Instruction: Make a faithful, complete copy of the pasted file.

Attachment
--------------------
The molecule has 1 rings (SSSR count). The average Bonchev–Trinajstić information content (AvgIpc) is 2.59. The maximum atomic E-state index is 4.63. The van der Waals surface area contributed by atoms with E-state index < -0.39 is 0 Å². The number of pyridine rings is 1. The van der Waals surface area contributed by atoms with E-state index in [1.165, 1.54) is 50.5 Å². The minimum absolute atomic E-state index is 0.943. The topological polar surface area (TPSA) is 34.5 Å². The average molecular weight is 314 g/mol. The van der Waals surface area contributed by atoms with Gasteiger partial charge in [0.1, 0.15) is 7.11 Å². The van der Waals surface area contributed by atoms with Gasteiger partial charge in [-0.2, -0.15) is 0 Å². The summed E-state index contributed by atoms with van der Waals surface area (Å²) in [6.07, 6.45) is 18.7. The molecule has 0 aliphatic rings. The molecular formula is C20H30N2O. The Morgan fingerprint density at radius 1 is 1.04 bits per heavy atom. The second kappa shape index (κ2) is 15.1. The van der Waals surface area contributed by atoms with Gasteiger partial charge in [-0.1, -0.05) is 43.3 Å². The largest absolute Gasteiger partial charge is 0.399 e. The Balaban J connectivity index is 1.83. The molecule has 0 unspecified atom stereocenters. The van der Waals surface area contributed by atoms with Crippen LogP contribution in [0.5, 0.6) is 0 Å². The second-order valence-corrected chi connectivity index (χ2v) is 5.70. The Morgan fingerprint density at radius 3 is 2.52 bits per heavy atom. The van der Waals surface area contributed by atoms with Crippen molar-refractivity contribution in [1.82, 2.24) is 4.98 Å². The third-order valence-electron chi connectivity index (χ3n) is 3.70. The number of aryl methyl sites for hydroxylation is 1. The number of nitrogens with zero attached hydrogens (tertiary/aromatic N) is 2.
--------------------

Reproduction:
The molecule has 1 rings (SSSR count). The average Bonchev–Trinajstić information content (AvgIpc) is 2.59. The maximum atomic E-state index is 4.63. The van der Waals surface area contributed by atoms with E-state index < -0.39 is 0 Å². The number of pyridine rings is 1. The van der Waals surface area contributed by atoms with E-state index in [1.165, 1.54) is 50.5 Å². The minimum absolute atomic E-state index is 0.943. The topological polar surface area (TPSA) is 34.5 Å². The average molecular weight is 314 g/mol. The van der Waals surface area contributed by atoms with Gasteiger partial charge in [0.1, 0.15) is 7.11 Å². The van der Waals surface area contributed by atoms with Gasteiger partial charge in [-0.2, -0.15) is 0 Å². The summed E-state index contributed by atoms with van der Waals surface area (Å²) in [6.07, 6.45) is 18.7. The molecule has 0 aliphatic rings. The molecular formula is C20H30N2O. The Morgan fingerprint density at radius 1 is 1.04 bits per heavy atom. The second kappa shape index (κ2) is 15.1. The van der Waals surface area contributed by atoms with Gasteiger partial charge in [-0.1, -0.05) is 43.3 Å². The largest absolute Gasteiger partial charge is 0.399 e. The Balaban J connectivity index is 1.83. The molecule has 0 unspecified atom stereocenters. The van der Waals surface area contributed by atoms with Crippen LogP contribution in [0.5, 0.6) is 0 Å². The second-order valence-corrected chi connectivity index (χ2v) is 5.70. The Morgan fingerprint density at radius 3 is 2.52 bits per heavy atom. The van der Waals surface area contributed by atoms with Crippen molar-refractivity contribution in [1.82, 2.24) is 4.98 Å². The third-order valence-electron chi connectivity index (χ3n) is 3.70. The number of aryl methyl sites for hydroxylation is 1. The number of nitrogens with zero attached hydrogens (tertiary/aromatic N) is 2.